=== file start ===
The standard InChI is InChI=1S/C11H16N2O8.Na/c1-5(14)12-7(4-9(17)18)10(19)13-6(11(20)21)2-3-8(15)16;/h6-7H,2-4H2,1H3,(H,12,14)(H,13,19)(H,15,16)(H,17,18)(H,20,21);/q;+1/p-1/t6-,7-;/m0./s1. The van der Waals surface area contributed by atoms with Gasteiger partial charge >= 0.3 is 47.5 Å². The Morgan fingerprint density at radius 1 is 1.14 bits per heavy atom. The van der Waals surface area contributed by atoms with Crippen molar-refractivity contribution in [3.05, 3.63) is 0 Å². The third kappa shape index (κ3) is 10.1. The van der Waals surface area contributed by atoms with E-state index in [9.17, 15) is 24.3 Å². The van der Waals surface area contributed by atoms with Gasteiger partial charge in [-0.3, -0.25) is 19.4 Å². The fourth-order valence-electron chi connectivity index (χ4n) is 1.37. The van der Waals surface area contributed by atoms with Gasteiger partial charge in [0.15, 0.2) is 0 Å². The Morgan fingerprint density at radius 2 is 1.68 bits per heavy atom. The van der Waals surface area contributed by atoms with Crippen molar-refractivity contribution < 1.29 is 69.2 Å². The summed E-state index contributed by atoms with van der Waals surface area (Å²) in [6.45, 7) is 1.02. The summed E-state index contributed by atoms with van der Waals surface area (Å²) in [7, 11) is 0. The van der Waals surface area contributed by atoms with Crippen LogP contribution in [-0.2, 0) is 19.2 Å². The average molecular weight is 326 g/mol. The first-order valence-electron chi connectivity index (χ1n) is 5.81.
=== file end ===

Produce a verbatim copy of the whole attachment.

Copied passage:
The standard InChI is InChI=1S/C11H16N2O8.Na/c1-5(14)12-7(4-9(17)18)10(19)13-6(11(20)21)2-3-8(15)16;/h6-7H,2-4H2,1H3,(H,12,14)(H,13,19)(H,15,16)(H,17,18)(H,20,21);/q;+1/p-1/t6-,7-;/m0./s1. The van der Waals surface area contributed by atoms with Gasteiger partial charge >= 0.3 is 47.5 Å². The Morgan fingerprint density at radius 1 is 1.14 bits per heavy atom. The van der Waals surface area contributed by atoms with Crippen molar-refractivity contribution in [3.05, 3.63) is 0 Å². The third kappa shape index (κ3) is 10.1. The van der Waals surface area contributed by atoms with E-state index in [9.17, 15) is 24.3 Å². The van der Waals surface area contributed by atoms with Gasteiger partial charge in [-0.3, -0.25) is 19.4 Å². The fourth-order valence-electron chi connectivity index (χ4n) is 1.37. The van der Waals surface area contributed by atoms with Gasteiger partial charge in [0.15, 0.2) is 0 Å². The Morgan fingerprint density at radius 2 is 1.68 bits per heavy atom. The van der Waals surface area contributed by atoms with Crippen molar-refractivity contribution < 1.29 is 69.2 Å². The summed E-state index contributed by atoms with van der Waals surface area (Å²) in [6.45, 7) is 1.02. The summed E-state index contributed by atoms with van der Waals surface area (Å²) in [7, 11) is 0. The van der Waals surface area contributed by atoms with Crippen LogP contribution in [-0.2, 0) is 19.2 Å². The average molecular weight is 326 g/mol. The first-order valence-electron chi connectivity index (χ1n) is 5.81.